US Defense Secretary Robert Gates has wooed the US media into believing he’s the greatest thing to ever happen in the Pentagon. Maybe this is true, but the US media doesn’t need much convincing to toe Washington’s line. The same praise won’t be found outside America, where Cold War budget cuts haven’t diminished Gates’ symbol of militarism and deception among the masses.
"The key here is that the fight against corruption needs to be Afghan-led," Gates said today in Kabul. "This is a sovereign country."
He added of the war in general, "It is important to be honest about this. The United States is spending over $100 billion a year in this fight in Afghanistan. America's sons and daughters are being killed. The American people need to know that 15 years from now we are not going to still be fighting this fight."
First and foremost, the Afghan people must know that US troops won’t be occupying their country in 15 years. They might be at the rate Afghanistan is headed, whether they must stay that long or return at a later crisis. Gates’s “honesty” is nowhere to be found in US strategy, evidenced by President Barack Obama outlining his Afghan policy in two paragraphs the day after Afghan President Hamid Karzai called for a strategic review. Though Gates claims July 2011 is “set in stone,” his partner and chief general in Afghanistan, David Petraeus, is working feverishly to chisel a new date into the rock.
Now, as Gates declared Afghanistan a sovereign country next to Karzai, his actions demonstrated how big of a lie that really is.
Earlier in the day, NATO released a report claiming success after an airstrike in the Rustaq district of the northern Takhar province. 12 insurgents had been killed, including a commander of the Islamic Movement of Uzbekistan (IMU). So says Washington. Abdul Wahid Khorasani, who claims he was riding among the targeted convoy, told another story after reaching the hospital. A candidate in September’s parliamentary election, Khorasani said he had been campaigning with extended family when the missiles struck. 10 people were killed, all civilians working on the campaign.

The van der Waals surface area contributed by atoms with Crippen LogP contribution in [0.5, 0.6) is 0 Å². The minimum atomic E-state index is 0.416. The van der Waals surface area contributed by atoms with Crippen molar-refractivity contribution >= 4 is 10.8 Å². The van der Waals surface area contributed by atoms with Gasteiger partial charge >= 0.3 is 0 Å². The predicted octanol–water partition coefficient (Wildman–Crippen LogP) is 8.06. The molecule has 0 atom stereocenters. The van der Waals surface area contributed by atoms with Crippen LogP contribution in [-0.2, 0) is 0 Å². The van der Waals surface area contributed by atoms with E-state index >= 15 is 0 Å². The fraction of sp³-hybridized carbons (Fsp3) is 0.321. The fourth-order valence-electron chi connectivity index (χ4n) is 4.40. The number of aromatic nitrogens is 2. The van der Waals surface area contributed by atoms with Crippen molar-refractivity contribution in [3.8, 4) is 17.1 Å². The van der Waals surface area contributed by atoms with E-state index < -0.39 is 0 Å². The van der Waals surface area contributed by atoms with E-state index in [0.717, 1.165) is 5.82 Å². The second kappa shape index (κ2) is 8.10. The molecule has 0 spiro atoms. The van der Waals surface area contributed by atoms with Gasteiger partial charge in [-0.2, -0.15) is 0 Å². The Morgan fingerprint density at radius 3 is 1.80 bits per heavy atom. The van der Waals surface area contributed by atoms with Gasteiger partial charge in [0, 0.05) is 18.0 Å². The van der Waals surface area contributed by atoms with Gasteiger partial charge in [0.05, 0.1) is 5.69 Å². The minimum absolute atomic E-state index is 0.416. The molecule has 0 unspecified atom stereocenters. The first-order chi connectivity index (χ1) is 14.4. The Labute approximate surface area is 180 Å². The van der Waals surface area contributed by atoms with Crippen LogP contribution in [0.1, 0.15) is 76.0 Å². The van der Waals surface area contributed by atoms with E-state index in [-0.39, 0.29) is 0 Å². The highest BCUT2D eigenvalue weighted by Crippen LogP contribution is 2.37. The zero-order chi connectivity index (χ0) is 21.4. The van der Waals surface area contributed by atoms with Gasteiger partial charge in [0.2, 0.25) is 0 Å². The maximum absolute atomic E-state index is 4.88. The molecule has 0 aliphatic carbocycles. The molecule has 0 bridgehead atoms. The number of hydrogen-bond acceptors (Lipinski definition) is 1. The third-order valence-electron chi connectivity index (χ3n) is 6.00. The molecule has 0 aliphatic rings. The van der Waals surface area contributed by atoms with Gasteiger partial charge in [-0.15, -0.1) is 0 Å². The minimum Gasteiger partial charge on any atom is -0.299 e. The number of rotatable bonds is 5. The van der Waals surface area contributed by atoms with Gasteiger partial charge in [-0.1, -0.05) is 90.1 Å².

Karzai would condemn the raid and announce at a joint press conference with Gates, "The rationale for the airstrike still needs to be fully investigated.” Gates responded that he had not heard about civilian casualties, but insisted, "I am able to confirm that a very senior official of the Islamic Movement of Uzbekistan was the target and was killed.”
Though Gates may be accurate, the way he goes about denying reports isn’t effective counterinsurgency. Neither is lying. The US and Afghan lines have split into a usual dichotomy, indicating anomalies in one side’s version, and for now the US position seems fabricated (as Wikileaks revealed so often happens in Afghanistan). Takhar Gov. Abdul Jabar Taqwa called the incident an “obvious mistake,” saying there were no Uzbek militants, foreigners, or members of the IMU in Khorasani’s convoy. "There aren't even any Taliban in this area," Taqwa said. "They were all working on Mr. Khorasani's campaign."
Khorasani explained that the windows of six vehicles in the convoy were draped in campaign posters. He did admit that he was traveling with a man named Amanullah, who had been allied with a local Uzbek warlord and recently returned from Pakistan. Amanullah was killed, possibly the “senior IMU commander” in Gates’s version of reality, but Khorasani believes that political opponents used US forces to eliminate a rival and demanded an investigation. How beneficial is an investigation though when NATO has already made up its mind?
"What I can say is these vehicles were nowhere near a populated area and we're confident this strike hit only the targeted vehicle after days of tracking the occupants' activity," said Maj. Gen. David Garza, the deputy chief of staff for joint operations in Afghanistan.
"We stand by the information in the release, and it is important to note that there was considerable time spent watching and waiting prior to the engagement," added James Judge, another NATO commander.
Honesty and sovereignty are nowhere to be found in US strategy towards Afghanistan, except in the skewed images inside Robert Gates’s head.